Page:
July 3 (UPI) -- Scientists were able to analyze the impacts of climate change on trees in Belgium by studying archival footage of the Tour of Flanders, an annual cycling race.
Researchers plotted the leaf and flower production on trees and shrubs near landmarks along the race course, as revealed by television footage recorded by Flemish broadcaster VRT between 1981 and 2016.
After comparing their observations to climate data, scientists confirmed the time of leafing and flowering has shifted over time. Warmer temperatures have triggered earlier and earlier springs.
In footage from the 1980s, few leaves or flowers can be seen during the early stages of the race. The Tour of Flanders begins in early April. Fast forward a few decades and magnolia, hawthorn, hornbeam and birch trees can be seen with leaves and flower buds.
Since 1980, Belgium's early April temperatures have increased by an average of 1.5 degrees Celsius.
"Early-leafing trees can be good news for some species as they grow faster and produce more wood," Pieter De Frenne, a professor at Ghent University, said in a news release. "However, their leaves also cast shadows. When trees flush earlier in the year, they shadow for a longer period of time, affecting other animals and plants, and even whole ecosystems."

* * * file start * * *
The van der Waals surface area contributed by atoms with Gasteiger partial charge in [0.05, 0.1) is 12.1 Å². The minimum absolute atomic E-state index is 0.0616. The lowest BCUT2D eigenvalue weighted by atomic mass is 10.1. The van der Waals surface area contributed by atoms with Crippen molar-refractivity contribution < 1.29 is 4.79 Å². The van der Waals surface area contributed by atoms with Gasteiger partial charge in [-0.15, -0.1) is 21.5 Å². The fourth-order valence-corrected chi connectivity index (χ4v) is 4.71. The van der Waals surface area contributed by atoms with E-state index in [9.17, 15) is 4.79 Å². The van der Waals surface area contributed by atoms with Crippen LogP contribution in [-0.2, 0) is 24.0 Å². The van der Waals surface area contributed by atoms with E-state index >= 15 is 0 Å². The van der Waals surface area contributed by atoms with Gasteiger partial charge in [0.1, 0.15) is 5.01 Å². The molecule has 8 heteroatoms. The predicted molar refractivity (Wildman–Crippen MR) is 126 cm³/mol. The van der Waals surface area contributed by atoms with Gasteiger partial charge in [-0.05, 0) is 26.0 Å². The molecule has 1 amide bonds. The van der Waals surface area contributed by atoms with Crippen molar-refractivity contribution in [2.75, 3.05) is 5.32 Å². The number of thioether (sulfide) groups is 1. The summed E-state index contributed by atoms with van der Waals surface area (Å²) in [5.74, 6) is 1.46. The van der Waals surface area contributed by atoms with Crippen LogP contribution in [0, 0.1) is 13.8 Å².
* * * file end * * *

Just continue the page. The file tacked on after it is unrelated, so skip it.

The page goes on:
If flowers arrive too early, some may fail to receive adequate sunlight. As a result, insect species may struggle to find sufficient amounts of nectar.
Scientists believe archival footage of cycling races and other annual events could be used more often to study phenology, the timing of annual natural phenomena like leafing and flowering.
"Our method could also be used to collect data on other aspects important for ecological or evolutionary research, such as tree health, water levels in rivers and lakes, and the spread of invasive species," De Frenne said. "Only by compiling data from the past will we be able to predict the future effects of climate change on species and ecosystems."
De Frenne and his colleagues detailed their work in a paper published this week in the journal Methods in Ecology and Evolution.